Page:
Catch fish with Mike Ladle.

Catch Fish with
Mike Ladle


Information Page


For anyone unfamiliar with the site always check the FRESHWATER, SALTWATER and TACK-TICS pages. The Saltwater page now extends back as a record of over several years of (mostly) sea fishing and may be a useful guide as to when to fish. The Freshwater stuff is also up to date now. I keep adding to both. These pages are effectively my diary and the latest will usually be about fishing in the previous day or two. As you see I also add the odd piece from my friends and correspondents if I've not been doing much. The Tactics pages which are chiefly 'how I do it' plus a bit of science are also updated regularly and (I think) worth a read (the earlier ones are mostly tackle and 'how to do it' stuff).


Just as I was about to write up the second episode of my trip to Tobago I had the following email from my third son Richard who lives in Brazil. Rich has been living in a coastal town, Maceio, for about a year and to be honest, although he has caught a fair number of fish, many of them have been small and most were caught on bait. Rich is a keen lure angler and more recently he has started to get the hang of catching fish on his spinning gear. These efforts culminated, at the end of April, in him hooking and losing a 'monster' while fishing from his kayak (Saltwater page 402). The story continues:-

Hi Dad,

While you were sunning yourself and losing giant tarpon in Tobago I’ve been continuing to explore the kayak fishing just outside my house. I’ve had two notable successes and one oddity since my last report.

First the oddity. I was trolling over the sand near the reef with a slow sinking, trout pattern Rapala when the rod gave a small twang. It looked like the lure had caught a bit of weed but as I wound in I thought I felt the odd fishy knock. Much to my surprise a small peacock flounder was attached to the lure. I remember you catching one of these on a Rapala from a sandy beach in Tobago, but unlike yours my one was quite dull – possibly because the water tends to be a bit murky?

My first 'success' was that I finally managed to land a Sennet – I think I’ve already told you that I lost one at the boat a while back, so it was good to finally get one in my hands. It jumped around a bit but was much like a jack barracuda – a couple of fast runs followed by a bit of jumping and wriggling. I caught another one a few days later – both taken on a jointed Rapala fairly close to the reef (I ate the first one - delicious fried whole).

Finally, my big success... As you know, after losing a really good fish a couple of months ago I decided to beef the tackle-up. Out went the old Okuma reel and in came the Stella complete with 50lb braid and 25lb monofilament traces. However, up until yesterday I was still waiting for another bite from something worth catching. It came just as the sun was going down and I was gently drifting into shore, across the sea grass beds where I had had lost the monster fish that dumped me out of the kayak. This time I was spinning from the kayak with the unjointed trout-coloured Rapala, plopping the lure about 15m away and winding it back with a steady retrieve. On my last cast of the night the lure was grabbed and the line hissed through the water as a big fish started ripping line from the clutch.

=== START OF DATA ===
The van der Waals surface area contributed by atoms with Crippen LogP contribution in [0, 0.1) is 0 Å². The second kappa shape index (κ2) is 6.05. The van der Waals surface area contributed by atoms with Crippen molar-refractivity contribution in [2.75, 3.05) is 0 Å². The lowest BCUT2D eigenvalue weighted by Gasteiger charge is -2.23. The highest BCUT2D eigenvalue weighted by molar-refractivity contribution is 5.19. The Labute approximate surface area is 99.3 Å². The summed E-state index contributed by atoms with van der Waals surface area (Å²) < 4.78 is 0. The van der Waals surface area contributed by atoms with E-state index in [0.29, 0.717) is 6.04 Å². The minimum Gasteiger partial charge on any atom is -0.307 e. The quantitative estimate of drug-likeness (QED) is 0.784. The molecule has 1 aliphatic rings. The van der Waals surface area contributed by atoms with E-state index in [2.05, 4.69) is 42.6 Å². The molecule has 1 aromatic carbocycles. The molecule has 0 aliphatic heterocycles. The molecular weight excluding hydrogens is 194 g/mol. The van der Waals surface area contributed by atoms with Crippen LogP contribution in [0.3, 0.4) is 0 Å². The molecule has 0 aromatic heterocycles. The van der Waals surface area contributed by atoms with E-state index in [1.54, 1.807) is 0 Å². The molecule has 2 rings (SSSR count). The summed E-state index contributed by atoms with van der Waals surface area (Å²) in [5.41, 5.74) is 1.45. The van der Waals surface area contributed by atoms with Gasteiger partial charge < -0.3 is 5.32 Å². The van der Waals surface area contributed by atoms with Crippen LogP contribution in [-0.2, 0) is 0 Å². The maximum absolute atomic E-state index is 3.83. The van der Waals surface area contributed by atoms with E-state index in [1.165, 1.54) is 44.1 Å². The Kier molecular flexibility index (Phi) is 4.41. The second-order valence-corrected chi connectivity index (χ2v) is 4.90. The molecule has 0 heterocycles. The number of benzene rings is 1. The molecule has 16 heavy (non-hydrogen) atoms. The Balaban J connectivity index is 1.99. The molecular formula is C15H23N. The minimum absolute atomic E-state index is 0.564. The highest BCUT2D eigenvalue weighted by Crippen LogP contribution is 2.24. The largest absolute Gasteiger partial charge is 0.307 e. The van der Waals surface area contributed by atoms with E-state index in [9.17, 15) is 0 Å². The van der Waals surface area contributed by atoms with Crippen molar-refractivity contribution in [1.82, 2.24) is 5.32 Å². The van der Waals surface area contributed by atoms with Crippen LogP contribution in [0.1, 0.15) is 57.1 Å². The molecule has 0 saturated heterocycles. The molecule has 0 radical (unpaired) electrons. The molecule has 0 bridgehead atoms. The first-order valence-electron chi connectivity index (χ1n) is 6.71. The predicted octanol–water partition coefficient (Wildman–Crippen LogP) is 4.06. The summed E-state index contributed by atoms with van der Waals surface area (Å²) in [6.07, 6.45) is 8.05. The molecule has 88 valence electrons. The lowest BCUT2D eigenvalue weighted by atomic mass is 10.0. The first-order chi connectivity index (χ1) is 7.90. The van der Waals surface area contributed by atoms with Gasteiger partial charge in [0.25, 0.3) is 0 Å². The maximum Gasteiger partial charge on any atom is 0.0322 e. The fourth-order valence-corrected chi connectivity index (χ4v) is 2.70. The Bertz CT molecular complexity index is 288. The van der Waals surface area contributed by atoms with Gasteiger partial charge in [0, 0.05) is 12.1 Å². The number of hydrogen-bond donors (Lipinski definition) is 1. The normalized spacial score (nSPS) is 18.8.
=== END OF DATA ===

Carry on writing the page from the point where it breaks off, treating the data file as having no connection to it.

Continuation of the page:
Mindfull of my previous pratfall, I hunkered down in the kayak and slowly increased the drag on the Stella – the fish was still making powerful surges but, crucially, I was gaining line in between successive runs and, combined with dragging the kayak against the wind, it was clearly tiring. After 5 minutes I got my first glimpse as a giant silver shape jumped in the gathering murk about 20m away from the kayak. After another 5 minutes it was at the boat – a gigantic snook, even bigger than the twenty pounder I caught at Turtle beach a couple of years ago.

Finally, I managed to bring the exhausted fish along the side of the kayak, but was (understandably, I think) nervous about sliding my hands through its gills in case I got caught on the lure. However, by this time the wind had blown me closer to the beach and after 5 more minutes I was able to slide into the water and drag the kayak and the fish towards the shore (about 50 m away). After what seemed like an eternity I finally managed to beach the monster snook – I quickly dragged it up the beach, unhooked it, and offered various thanks to the God of Small Fishermen.

As an interesting aside to this story – I decided to keep the snook, they taste wonderful and retail for about £12 a kilo. When I gutted it I found it was full of half-beaks (small needle-fish). It had obviously been up in the eel grass hunting for these tasty little fish. I guess that if I keep flogging away at dusk and dawn I might catch more big snook. This one was a touch under 12kg and just a few pounds short of the Brazilian record.

Hope to see you in Brazil soon,


Well, there you have it. In my mind Rich well deserves his big fish and I expect it will be the first of many. Putting myself in his shoes I would be rarin to get out there and (a)Give plugging another go and (b)Find some more patches of seagrass. I must write up my next Tobago page before he catches another.

If you have any comments or questions about fish, methods, tactics or 'what have you!' get in touch with me by sending an E-MAIL to -


These small barracuda are interesting rather than exciting but they do provide a diversion when you are spinning.


That's what I call a snook.  Wonderful sport and popular food fish in Brazil.  No wonder he looks pleased.


These are halfbeaks - tiny, surface feeding 'garfish' which are clearly popular with big snook.